Along this path to success the player’s will meet many others who will have an equal, or greater influence on their journey to the dizzy heights of elite football, it’s not an easy path to take and every player and coach will experience the ups and downs that come with success.

A part of coaching is self reflection and in order to evolve as coaches we must continually question our philosophy and purpose – the why of our coaching practice. We must look deep inside ourselves and decide do we want Credit or Influence? Or as American Fighter Pilot John Boyd said, “To Be or To Do”.

You have probably never heard of John Boyd.

Boyd was a quite brilliant fighter pilot, he was undefeated and earned the nickname “40-Second Boyd” for his famous ability to win an aerial dogfight in less than one minute,  Boyd served in the United States Air Force for twenty-four years and through three wars.

However, despite his celebrated career and his contributions – he was never promoted above colonel. Despite never reaching the heights of colonel, Boyd stubbornly refused to stray from his principles for the sake of advancing further.

In his excellent book, Ego is The Enemy, Ryan Holiday describes Boyd:

“Boyd undeniably changed and improved his field in a way that almost no other theorists since Sun Tzu or von Clausewitz. He was known as Genghis John for the way he never let obstacles or opponents stop him from what he needed to do. His choices were not without their costs. He was also known as the ghetto colonel due to his frugal lifestyle. He died with a drawerful of thousands of dollars in uncashed expense cheques from private contractors, which he equated with bribes. That he never advanced past colonel was not his doing; he was repeatedly held back for promotions” 

Boyd was, in a way, a non-conformist. He refused to follow orders down to the final detail just because they were orders, his superiors criticised his abrasiveness while his peers described him as brilliant. Despite his brilliance many of his superiors tried to sabotage his career  frequently passing him over for promotion.

However, Boyd did not quit his job and he continued with his work and was assigned to the Pentagon, although he quickly realised that he hadn’t joined the military to look good in a uniform glittered with rank and file badges.

According to his biographer Robert Coram, Boyd was driven by his desire to “change people’s fundamental understanding of aviation”  He wanted to make a change in the way people thought about air conflict.  John Boyd, despite regularly being pushed away from promotion, understood that the best way to change an institution is not from outside, but to stay in and work for change within it from the inside.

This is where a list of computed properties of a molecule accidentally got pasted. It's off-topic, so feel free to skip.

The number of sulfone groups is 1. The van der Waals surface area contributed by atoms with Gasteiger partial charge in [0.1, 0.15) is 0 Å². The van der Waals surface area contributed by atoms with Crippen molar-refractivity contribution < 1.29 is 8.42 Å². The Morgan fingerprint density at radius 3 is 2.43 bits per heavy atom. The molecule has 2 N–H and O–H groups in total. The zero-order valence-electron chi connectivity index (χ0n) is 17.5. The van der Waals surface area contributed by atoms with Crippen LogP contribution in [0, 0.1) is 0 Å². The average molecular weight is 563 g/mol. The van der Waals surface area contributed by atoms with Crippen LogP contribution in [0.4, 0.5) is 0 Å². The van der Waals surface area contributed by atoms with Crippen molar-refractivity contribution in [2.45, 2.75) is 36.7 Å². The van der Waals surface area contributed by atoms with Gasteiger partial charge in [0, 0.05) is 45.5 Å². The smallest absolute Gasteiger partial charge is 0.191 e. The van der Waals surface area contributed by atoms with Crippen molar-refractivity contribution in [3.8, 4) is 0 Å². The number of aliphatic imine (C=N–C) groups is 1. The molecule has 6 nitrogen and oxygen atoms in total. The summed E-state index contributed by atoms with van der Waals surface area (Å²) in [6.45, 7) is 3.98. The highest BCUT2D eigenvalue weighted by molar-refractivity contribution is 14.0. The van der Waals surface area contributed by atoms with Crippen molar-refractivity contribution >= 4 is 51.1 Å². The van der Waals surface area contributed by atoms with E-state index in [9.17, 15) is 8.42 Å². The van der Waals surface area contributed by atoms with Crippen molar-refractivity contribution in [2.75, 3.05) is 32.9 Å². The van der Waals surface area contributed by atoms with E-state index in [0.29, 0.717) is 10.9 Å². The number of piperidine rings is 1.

Despite his constant disappointment of not being promoted, Boyd continued his work and used his influence to stick to his principles.

Ryan Holiday describes a conversation between Boyd and one of his mentees:

“One day you will come to a fork in the road, and you’re going to have to make a decision about which direction you want to go.

If you go one way, you can be somebody. You will have to make compromises, you will have to turn your back on your friends. But you will be a member of the club, you will be promoted, and you will get good assignments.

If you go the other way, you can do something. Something for your country, and for your airfare, and for yourself. If you decide you want to do something, you may not get promoted, and you may not get good assignments. And you will certainly not be a favorite of your superiors. But you won’t have to compromise yourself. You will be true to your friends and yourself. And your work might make a difference.

To be somebody, or to do something.

In life, there is often a roll call. That’s when you will have to make a decision.

To be or to do, which way will you go?”

To Be or To Do? This question is relevant to coaches during self reflection; do we want to take credit for someone else’s success or do we want to be proud of the influence we have had on that success, however large or small that may have been?

Is Boyd right?? Totally.

There will come a time as a coach when you have to decide if you want to be someone that just does stuff, or just talks about doing stuff, if your goal is taking action and constant progression or if your goal is credit and accolades.

John Boyd despite being anonymous to many of us, was a man who stuck to his principles and influenced from within whilst leaving a legacy. Credit, medals and promotions never  made him tick, influencing others through his work was driven by his desire to be the best he could be.

“To Be or To Do – life is a constant roll call” (Ryan Holiday)

Further Reading:

Boyd: The Fighter Pilot Who Changed the Art of War (Coram, 2004)

Ego is the Enemy: The Fight to Master Our Greatest Opponent (Holiday, 2016)